SPS has also taken a diverse approach when it comes to ﬁnding staff, including using general recruitment agencies, print media, the BPMA job board, and even radio.
Like others who spoke to PM, Morgan thought that the packages on offer were not prejudicing candidates against the sector. “For sales roles, we offer a very competitive package to ﬁnd the right person. We target all our sales people and offer bonuses and commission based on over achievement.”
Others offer an open-ended bonus structure with huge opportunities to earn. “All of our sales people are targeted against GP targets, this ensures we are maintaining margins and earning enough to invest in the business. Turnover is vanity, proﬁt is sanity,” said one director.
With rising costs of recruitment efforts, and the fact that the results were not always great, Penn says the industry needs to be more strategic, and that the BPMA could play a big role. One help would be creating a full training course to help candidates from outside the industry to transfer into it quickly and efficiently.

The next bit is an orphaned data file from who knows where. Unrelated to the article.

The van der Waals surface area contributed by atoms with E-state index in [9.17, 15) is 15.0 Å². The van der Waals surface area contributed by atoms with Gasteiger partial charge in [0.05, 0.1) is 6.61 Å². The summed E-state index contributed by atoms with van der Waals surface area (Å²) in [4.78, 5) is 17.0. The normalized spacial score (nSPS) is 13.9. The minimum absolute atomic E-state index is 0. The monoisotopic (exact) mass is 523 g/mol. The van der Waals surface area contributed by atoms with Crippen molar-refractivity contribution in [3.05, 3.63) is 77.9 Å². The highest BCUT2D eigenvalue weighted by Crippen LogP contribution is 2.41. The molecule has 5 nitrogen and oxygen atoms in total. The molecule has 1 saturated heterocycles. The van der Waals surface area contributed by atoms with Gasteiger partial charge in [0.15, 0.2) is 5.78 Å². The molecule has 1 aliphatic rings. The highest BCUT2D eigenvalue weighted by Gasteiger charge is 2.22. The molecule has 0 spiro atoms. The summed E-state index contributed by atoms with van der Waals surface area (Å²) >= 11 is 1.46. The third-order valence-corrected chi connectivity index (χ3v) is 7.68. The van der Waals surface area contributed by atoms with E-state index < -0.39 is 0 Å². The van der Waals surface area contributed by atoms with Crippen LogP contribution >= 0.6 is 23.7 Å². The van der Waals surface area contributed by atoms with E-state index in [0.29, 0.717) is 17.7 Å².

“I’m sure many employers would happily pay to be able to take an experienced sales person and give them the knowledge and tools to hit the ground running, rather than trying to attract industry people, which results in over-inﬂated basic salary expectations,” she says.
If the merchandise industry is to attract the kind of people it needs to grow and fulﬁl its potential, these are issues it will need to tackle.
Inspiring interns into the industry
Graduate recruitment agency Inspiring Interns is offering BPMA members a 15% discount on all its fees. The company specialises in helping businesses ﬁnd the right graduates for full-time jobs and internships.
The agency will take a brief from clients and within 48 hours can hand-select a shortlist of candidates with video CVs that allow businesses to get a better overview of the candidate before deciding on an interview.
Candidates are available in several relevant areas, including analytics, marketing, sales and project management. For more information, go to inspiringinterns.com.